Sonny's Blues Style, Form, and Literary Elements
by James Baldwin

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Style and Technique

(Comprehensive Guide to Short Stories, Critical Edition)

Baldwin emphasizes the theme of opposition between the chaotic world and the human need for community with a series of opposing images, especially darkness and light. The narrator repeatedly associates light with the desire to articulate or give form to the needs and passions that arise out of inner darkness. He also opposes light as an idea of order to darkness in the world, the chaos that adults endure, but of which they normally cannot speak to children.

The opposition of light and darkness is often paired with the opposition of inside and outside. Sonny’s problem as an artist is that inside himself he feels intensely the storm of human passion; to feel whole and free, he must bring this storm outside by gaining artistic control over it, by articulating it for some listener. Inside is also the location of the family, the place of order that is opposed to outside, the dark and predatory world.

These and other opposing images help to articulate Baldwin’s themes of opposition between the meaningless world and the meaning-creating community. The artist, by giving voice to the inner chaos of needs and passions, unites humankind in the face of the outer chaos of random and continuous suffering. The artist helps to create a circle of light in the midst of surrounding darkness.

Literary Style

(Short Stories for Students)

Narration and Point of View

"Sonny's Blues" chronicles the relationship between two brothers at various points in their lives. Baldwin arranges the story's events to show the building of an understanding between the two brothers. Sonny's brother, who is never named in the story, narrates "Sonny's Blues." Although the story focuses on the events of Sonny's life, the fact that readers hear his brother's reactions to and feelings about Sonny's actions broadens the scope of the story to include the brother's life as well. Baldwin uses this double focus to bring out one of his most important themes: the growing understanding between estranged brothers.


The story is set in New York City, although at one point Sonny speaks in a letter from his prison cell upstate. Baldwin varies the time in which the story is set. By blending the time periods together with little separation or even clear notice, Baldwin establishes a sense of duration. Sonny's brother narrates the important events of Sonny's life as if they had happened at the same time. The fact that the events all share a sense of suffering or hardship or alienation hammers home the realization—which Sonny's brother finally arrives at in the jazz club—that suffering has been the dominant mode of Sonny's life. Baldwin arranges the story's events thematically—as opposed to arranging them chronologically—to emphasize their content, instead of their sequence or causality.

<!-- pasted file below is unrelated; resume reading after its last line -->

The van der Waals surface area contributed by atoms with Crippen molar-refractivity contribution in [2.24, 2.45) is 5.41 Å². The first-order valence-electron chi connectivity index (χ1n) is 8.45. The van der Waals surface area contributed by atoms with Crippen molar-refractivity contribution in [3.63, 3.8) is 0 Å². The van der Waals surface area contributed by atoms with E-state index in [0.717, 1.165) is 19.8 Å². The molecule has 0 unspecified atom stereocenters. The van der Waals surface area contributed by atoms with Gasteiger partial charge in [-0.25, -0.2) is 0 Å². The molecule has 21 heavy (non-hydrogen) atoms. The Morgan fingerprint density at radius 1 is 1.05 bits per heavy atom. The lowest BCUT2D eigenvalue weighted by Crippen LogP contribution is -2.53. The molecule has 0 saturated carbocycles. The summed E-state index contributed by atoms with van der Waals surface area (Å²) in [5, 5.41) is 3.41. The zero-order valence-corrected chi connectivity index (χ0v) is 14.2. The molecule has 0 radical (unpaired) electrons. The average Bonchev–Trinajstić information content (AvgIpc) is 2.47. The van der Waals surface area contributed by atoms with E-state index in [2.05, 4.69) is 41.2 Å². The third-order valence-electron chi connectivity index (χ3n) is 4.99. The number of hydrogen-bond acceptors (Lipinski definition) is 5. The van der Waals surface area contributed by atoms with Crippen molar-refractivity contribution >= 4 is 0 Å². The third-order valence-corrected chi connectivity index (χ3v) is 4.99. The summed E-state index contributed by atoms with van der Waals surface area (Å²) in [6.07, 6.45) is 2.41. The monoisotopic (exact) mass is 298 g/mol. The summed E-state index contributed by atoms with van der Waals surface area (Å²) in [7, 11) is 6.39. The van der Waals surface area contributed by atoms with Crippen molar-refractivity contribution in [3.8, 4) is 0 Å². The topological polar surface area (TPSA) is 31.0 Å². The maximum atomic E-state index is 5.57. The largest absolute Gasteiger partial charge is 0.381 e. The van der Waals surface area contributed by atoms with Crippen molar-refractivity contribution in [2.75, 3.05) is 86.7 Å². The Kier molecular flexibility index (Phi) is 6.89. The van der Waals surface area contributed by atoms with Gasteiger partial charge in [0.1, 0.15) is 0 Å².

In literature "catharsis" refers to the outlet given the audience's emotions at the end of a story. In "Sonny's Blues," the cathartic moment occurs in the jazz club, when both Sonny's brother and the reader watch Sonny overcome, for a moment, the troubles of the world through his music. The growing tension in the story is the reader's and the narrator's gradual understanding of Sonny and the burden he bears. The catharsis Baldwin grants both the reader and the narrator is seeing Sonny find a way to defuse his suffering. In this catharsis, the reader also watches Sonny's own catharsis, as he uses his music as an outlet for his blues.

Literary Techniques

(Beacham's Encyclopedia of Popular Fiction)

For most of the story, Baldwin stays within the conventions governing the genre of social realism. The narrative breaks dramatically, however, in the closing scene at the jazz club: as the narrator tires to explain in words the powerful hold that the music has over him, the language becomes richer, the metaphors more extravagant and complex, and the evocations more elusive.

Sonny himself could not tell his own story so thoughtfully: by filtering his life through the eyes of another, Baldwin is able to offer a point of view that is not corrupted by self-pity or sentimental self-righteous indignation....

(The entire section is 1,220 words.)